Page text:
Myths About The Keto Diet You've Been Believing

It's not hard to understand why people have been flocking to the keto diet. As Harvard Health reports, many dieters find that the weight melts off pretty quickly. And speaking of things that melt, on the keto diet, you can eat butter! But one thing that is hard to understand is the keto diet itself; the internet is overflowing with myths about this high-fat, low-carb approach to eating.

To get to the bottom of this misinformation, Mashed interviewed Heidi Skolnik, MS, CDN, FACSM, who serves as nutrition consultant for the protein brand Protein2o, and regularly consults with Hollywood A-listers, athletes from the New York Knicks, New York Giants, and Olympians. "The standard ketogenic diet consists of getting 70 percent to 75 percent of your calories from fat, 20 percent from protein, and 10 percent from carbs, which means 20-50 grams a day," Skolnik explained. "This shift causes your body to go into a metabolic state of ketosis, which allows your body to burn fat for fuel rather than carbohydrate." This might sound straightforward enough, but Skolnik said the misconceptions abound. Here are the ones she encounters the most often.

Myth: Keto is a high-protein diet

The keto diet has a lot in common with other low-carb diets in that you're restricting your intake of carbohydrates and pretty much banning simple sugars, too many of which will kick you out of ketosis. But, one difference between keto and other low-carb plans is that the goal is not to have unlimited protein, Skolnik pointed out. "Keto is not high in protein like paleo or Atkins, but is on the higher end of protein recommendations for the general public," Skolnik explained. According to the Centers for Disease Control and Prevention, the average American consumes about 16 percent of their calories from protein, compared to the 20 percent you'd be eating on the keto diet.

Protein-rich foods include animal products like eggs, chicken, fish, and meat, as well as beans, quinoa, and soy-based products, according to Medical News Today. "If you are not accustomed to eating so much protein, you may like incorporating protein powder or protein water into your diet, as a snack or post-workout to recover," Skolnik advised. That being said, these foods aren't the main event on your dinner plate – that role belongs to fat, which you can find in animal products as well, plus oils, nuts, seeds, and avocado (per Healthline).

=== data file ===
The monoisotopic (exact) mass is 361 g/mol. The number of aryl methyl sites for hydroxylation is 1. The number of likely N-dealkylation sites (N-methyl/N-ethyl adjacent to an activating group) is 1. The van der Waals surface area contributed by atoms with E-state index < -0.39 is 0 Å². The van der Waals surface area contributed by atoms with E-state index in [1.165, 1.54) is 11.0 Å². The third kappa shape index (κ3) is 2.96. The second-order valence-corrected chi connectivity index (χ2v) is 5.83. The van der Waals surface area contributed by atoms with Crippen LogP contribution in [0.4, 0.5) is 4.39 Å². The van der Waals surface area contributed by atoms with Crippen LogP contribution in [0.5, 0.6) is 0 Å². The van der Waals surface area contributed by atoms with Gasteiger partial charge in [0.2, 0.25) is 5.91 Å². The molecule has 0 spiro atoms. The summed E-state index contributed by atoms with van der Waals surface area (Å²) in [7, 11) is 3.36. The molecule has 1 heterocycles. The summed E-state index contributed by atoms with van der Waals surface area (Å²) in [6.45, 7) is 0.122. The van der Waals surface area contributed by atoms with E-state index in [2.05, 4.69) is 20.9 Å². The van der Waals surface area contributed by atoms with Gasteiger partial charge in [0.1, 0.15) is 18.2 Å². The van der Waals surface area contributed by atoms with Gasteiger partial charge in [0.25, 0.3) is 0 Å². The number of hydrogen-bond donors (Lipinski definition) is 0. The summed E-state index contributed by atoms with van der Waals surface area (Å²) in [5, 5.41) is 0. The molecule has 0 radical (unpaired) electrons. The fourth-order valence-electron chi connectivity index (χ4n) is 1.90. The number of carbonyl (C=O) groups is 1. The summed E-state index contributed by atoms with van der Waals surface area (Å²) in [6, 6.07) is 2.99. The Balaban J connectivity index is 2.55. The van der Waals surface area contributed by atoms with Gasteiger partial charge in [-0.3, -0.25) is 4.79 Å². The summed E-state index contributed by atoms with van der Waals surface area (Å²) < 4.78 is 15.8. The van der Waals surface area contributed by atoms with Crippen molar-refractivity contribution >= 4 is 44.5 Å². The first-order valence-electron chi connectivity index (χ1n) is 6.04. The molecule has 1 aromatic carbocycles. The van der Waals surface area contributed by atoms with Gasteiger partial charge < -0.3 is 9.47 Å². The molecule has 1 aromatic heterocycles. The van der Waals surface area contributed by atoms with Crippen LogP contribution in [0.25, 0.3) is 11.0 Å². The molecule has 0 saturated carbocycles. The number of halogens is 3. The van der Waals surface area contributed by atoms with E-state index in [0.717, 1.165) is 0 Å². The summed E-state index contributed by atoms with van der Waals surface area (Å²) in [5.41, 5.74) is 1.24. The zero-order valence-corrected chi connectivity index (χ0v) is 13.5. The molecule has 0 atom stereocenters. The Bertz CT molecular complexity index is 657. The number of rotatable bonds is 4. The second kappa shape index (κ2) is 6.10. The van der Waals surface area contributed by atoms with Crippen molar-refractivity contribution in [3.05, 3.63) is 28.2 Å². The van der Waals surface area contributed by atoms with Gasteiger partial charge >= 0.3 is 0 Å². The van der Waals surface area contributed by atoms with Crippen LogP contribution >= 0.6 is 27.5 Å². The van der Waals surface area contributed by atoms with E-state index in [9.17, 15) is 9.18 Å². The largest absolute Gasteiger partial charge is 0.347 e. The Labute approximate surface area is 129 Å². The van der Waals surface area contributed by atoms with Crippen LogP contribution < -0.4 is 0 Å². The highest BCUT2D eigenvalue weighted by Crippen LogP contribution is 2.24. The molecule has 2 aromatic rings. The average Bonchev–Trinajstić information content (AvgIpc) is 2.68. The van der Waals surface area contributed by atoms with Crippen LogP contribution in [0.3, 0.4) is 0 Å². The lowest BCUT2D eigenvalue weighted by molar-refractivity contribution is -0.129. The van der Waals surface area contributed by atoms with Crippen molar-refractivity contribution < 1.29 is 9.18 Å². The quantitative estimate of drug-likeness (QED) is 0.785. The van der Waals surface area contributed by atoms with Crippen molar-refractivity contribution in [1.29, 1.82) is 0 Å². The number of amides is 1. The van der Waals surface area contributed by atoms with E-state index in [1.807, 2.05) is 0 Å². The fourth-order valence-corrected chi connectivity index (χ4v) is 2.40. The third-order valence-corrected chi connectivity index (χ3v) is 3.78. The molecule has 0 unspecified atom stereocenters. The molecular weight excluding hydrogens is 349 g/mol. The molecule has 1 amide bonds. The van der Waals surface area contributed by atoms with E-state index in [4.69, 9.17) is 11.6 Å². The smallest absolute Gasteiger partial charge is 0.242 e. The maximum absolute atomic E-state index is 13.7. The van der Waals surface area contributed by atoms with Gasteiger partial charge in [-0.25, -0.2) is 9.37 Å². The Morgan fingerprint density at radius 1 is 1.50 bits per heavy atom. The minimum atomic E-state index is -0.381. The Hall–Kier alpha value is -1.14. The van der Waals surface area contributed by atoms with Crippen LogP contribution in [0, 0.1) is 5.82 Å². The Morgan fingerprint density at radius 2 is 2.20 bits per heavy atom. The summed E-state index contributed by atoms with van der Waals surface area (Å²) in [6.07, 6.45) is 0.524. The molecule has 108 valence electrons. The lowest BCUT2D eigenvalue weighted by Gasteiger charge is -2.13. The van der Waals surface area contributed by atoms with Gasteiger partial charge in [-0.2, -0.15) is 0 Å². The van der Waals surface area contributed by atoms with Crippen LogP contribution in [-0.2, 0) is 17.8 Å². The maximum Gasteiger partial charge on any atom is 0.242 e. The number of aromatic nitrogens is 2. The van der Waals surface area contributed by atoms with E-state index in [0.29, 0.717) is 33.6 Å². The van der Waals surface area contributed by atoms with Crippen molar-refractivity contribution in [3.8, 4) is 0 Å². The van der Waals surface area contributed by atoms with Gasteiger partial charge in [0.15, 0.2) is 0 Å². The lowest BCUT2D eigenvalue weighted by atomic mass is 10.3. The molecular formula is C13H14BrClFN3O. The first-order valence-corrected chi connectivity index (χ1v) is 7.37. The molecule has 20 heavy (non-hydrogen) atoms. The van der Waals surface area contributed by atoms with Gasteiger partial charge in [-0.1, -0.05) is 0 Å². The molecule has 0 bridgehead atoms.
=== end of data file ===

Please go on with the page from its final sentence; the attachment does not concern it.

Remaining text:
Myth: You can't eat vegetables on the Keto plan

Vegetables contain carbohydrates; even broccoli has around two net carbs per serving (per Men's Health). If you're trying to stay under 20 to 25 net grams of carbs per day, that salad can add up. But it's actually a very good idea for you to "spend" much of your daily carb allowance on vegetables, according to Skolnik. "Although carbohydrates are very limited on keto (20-50 grams), most green vegetables have less than five grams of carbohydrate per serving (e.g. spinach has one gram per half-cup!) That means you can have four or more servings of leafy greens a day, which is three more than most Americans eat," she explained.

Why eat vegetables instead of, say, a tiny bite of a yummier food that's high in carbs, like a cookie? Skolnik said we need our greens for the environment within our gut, called the microbiome, to remain optimal. "Since carbohydrates may help the microbiome, it is recommended when on keto to include some plant-based protein, along with animal protein, to keep the microbiota healthy." If you don't have the right balance of those healthy bacteria in your digestive tract, you might deal with stomach upset, heart conditions, and other problems, according to WebMD.

Myth: Everyone can benefit from going on keto

Speak to someone who is in the keto honeymoon phase – the pounds are dropping off, the bacon tastes so good – and he or she might try to convince you that you, too, should give it a try. But, the plan isn't ideal for everyone, Skolnik pointed out. For one, many people go through an induction phase, sometimes called the keto flu, which is no joke. "For some, the adaptation can lead to poor side effects, like headaches, poor sleep and fatigue," she explained.

Another issue: burning fat instead of carbohydrates for energy is not ideal for every single dieter, Skolnik added. This is for hard-wired reasons: "Others may not genetically adapt to burn fat as well," she explained. And the lifestyle itself isn't a great fit for everyone, either, Skolnik said. "Some may find the food guidelines helpful, yet many will find it incredibly restrictive and that it interferes with socializing and going out to dinner," she said. So, if you can't imagine life without an occasional pizza dinner or sweet treat, perhaps you should consider another approach to weight loss.